Western Nevada College graduates largest class | NevadaAppeal.com

Western Nevada College graduates largest class

Teri Vance
tvance@nevadaappeal.com
Cathleen Allison/Nevada Appeal
NEVADA APPEAL | NEVADA APPEAL

When Caren Witt watched her oldest son graduate from the University of Nevada, Reno two and a half years ago, she made a promise to herself.

“As I watched him walk across that stage, I thought to myself, ‘it’s my turn,'” she said.

On Tuesday night, she fulfilled that promise as she marched across the stage of the Carson City Community Center to receive her associate’s of art degree from Western Nevada College.

Witt, 50, joined Western’s largest graduating class of 451 students from the Carson City and Fallon campuses, which included students ranging in age from 16 to 85.

Fellow graduate Kim Baker, 46, said the college made it possible for her to return four years ago to pursue her degree while raising her three daughters and bar tending full-time at nights.

“WNC really helps you,” she said. “The teachers are so relatable. They make you want to succeed.”

In the time she has been attending school, two of her daughters graduated from high school and attended WNC with her.

“It’s surreal,” she said. “But it makes you proud.”

Professor of college success Susan Priest and library support specialist Ron Belbin were selected by students to offer commencement addresses.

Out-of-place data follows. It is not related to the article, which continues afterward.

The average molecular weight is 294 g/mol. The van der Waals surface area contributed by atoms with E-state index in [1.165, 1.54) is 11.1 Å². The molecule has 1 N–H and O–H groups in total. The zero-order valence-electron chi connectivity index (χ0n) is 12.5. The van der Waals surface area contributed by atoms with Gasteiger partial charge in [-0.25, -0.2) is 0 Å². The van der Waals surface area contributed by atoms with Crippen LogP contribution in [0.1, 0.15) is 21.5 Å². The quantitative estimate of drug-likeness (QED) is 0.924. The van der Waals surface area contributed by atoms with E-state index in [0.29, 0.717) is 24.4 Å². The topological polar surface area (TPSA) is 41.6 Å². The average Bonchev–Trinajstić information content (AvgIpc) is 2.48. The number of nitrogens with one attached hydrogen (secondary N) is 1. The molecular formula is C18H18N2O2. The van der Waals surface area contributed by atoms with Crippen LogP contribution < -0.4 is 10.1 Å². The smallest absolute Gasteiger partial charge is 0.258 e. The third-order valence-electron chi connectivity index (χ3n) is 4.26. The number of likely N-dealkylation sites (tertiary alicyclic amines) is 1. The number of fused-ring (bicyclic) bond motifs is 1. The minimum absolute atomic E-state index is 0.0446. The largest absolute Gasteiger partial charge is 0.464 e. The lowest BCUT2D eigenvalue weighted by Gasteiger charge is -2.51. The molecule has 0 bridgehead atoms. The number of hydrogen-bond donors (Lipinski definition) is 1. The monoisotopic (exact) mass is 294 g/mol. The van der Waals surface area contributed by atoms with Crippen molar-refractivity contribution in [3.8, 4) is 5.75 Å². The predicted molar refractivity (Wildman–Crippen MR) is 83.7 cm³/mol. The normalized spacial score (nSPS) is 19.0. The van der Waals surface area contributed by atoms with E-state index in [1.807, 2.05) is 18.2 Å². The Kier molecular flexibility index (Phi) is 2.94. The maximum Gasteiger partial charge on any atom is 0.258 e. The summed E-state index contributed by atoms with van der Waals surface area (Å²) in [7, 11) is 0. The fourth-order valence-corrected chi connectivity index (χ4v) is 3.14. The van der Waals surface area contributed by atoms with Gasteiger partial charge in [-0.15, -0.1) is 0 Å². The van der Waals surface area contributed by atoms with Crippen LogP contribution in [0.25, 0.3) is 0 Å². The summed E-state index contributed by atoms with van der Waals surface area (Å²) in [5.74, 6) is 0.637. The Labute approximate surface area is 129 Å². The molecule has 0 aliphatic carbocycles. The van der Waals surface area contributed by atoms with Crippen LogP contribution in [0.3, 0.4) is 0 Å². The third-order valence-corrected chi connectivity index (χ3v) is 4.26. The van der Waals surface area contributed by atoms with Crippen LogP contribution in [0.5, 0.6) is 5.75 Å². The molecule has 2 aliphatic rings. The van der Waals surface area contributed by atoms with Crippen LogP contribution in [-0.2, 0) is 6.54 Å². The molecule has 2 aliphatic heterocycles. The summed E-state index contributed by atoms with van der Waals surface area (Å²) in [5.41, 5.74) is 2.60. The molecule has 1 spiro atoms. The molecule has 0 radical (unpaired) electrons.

Honorary associate degrees were awarded to Bryan Samudio, KRNV News 4 TV sports director and Betty Kopfhammer, a Carson City resident.

“Samudio has volunteered his time to serve as master of ceremonies at all the Wildcats athletics major fundraising events,” said WNC spokeswoman Anne Hansen, “while Kopfhammer has continually helped youth to excel, financially assisting WNC and many other local organizations.”

Six students earned a bachelor of technology degree in construction management, the second class to do so.

Chris Barredo, 26, said he hopes to find a construction management job, but isn’t as confident as he once was.

“It was booming when we first started out,” he said.

Aileen Lumbao, 33, was more optimistic that her nursing degree would translate into work.

“With our economy right now, it’s the only job that’s secure I would say,” she said.

The struggling economy, however, turned to an opportunity for Scott Etchison, 47.

“I’ve wanted to (go to school) for years and years,” he said. “When the economy slowed, I jumped on it.”

He received his associates in construction management and plans to go on to get his bachelor’s in the same subject.

“I love to build,” he said. “I’ve done it most of my life.”

Despite the sacrifices that come with school, Yanita Carson, 36, said it is well worth the effort.

“It gives me knowledge,” said Carson, who said she has had to give up her social life in order to care for her son and attend classes. “I want to get higher up. I’ll never give up.”